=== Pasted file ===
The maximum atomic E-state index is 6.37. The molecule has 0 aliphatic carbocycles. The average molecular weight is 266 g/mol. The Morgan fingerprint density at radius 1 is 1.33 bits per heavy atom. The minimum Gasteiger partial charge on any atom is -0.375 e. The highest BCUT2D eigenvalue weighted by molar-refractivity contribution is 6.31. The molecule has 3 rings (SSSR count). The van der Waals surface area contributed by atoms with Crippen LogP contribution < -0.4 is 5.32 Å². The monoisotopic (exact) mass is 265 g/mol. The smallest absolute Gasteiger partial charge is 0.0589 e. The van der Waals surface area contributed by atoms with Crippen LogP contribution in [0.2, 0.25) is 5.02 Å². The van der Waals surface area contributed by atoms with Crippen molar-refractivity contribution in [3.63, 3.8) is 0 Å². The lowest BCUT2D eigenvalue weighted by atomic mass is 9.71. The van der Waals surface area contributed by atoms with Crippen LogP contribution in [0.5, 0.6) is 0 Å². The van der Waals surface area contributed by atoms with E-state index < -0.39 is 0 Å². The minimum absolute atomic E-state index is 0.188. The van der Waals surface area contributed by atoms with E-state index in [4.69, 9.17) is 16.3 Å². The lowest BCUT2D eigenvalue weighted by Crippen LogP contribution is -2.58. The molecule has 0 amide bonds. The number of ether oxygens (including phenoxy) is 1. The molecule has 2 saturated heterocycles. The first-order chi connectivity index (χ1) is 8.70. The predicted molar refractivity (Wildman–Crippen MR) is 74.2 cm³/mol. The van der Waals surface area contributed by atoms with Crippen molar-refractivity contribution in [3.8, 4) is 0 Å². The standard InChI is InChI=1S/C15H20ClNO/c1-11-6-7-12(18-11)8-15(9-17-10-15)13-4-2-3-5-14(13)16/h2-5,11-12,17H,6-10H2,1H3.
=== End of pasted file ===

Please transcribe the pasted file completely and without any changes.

The maximum atomic E-state index is 6.37. The molecule has 0 aliphatic carbocycles. The average molecular weight is 266 g/mol. The Morgan fingerprint density at radius 1 is 1.33 bits per heavy atom. The minimum Gasteiger partial charge on any atom is -0.375 e. The highest BCUT2D eigenvalue weighted by molar-refractivity contribution is 6.31. The molecule has 3 rings (SSSR count). The van der Waals surface area contributed by atoms with Crippen LogP contribution < -0.4 is 5.32 Å². The monoisotopic (exact) mass is 265 g/mol. The smallest absolute Gasteiger partial charge is 0.0589 e. The van der Waals surface area contributed by atoms with Crippen LogP contribution in [0.2, 0.25) is 5.02 Å². The van der Waals surface area contributed by atoms with Crippen molar-refractivity contribution in [3.63, 3.8) is 0 Å². The lowest BCUT2D eigenvalue weighted by atomic mass is 9.71. The van der Waals surface area contributed by atoms with Crippen LogP contribution in [0.5, 0.6) is 0 Å². The van der Waals surface area contributed by atoms with E-state index < -0.39 is 0 Å². The minimum absolute atomic E-state index is 0.188. The van der Waals surface area contributed by atoms with E-state index in [4.69, 9.17) is 16.3 Å². The lowest BCUT2D eigenvalue weighted by Crippen LogP contribution is -2.58. The molecule has 0 amide bonds. The number of ether oxygens (including phenoxy) is 1. The molecule has 2 saturated heterocycles. The first-order chi connectivity index (χ1) is 8.70. The predicted molar refractivity (Wildman–Crippen MR) is 74.2 cm³/mol. The van der Waals surface area contributed by atoms with Crippen molar-refractivity contribution in [3.8, 4) is 0 Å². The standard InChI is InChI=1S/C15H20ClNO/c1-11-6-7-12(18-11)8-15(9-17-10-15)13-4-2-3-5-14(13)16/h2-5,11-12,17H,6-10H2,1H3.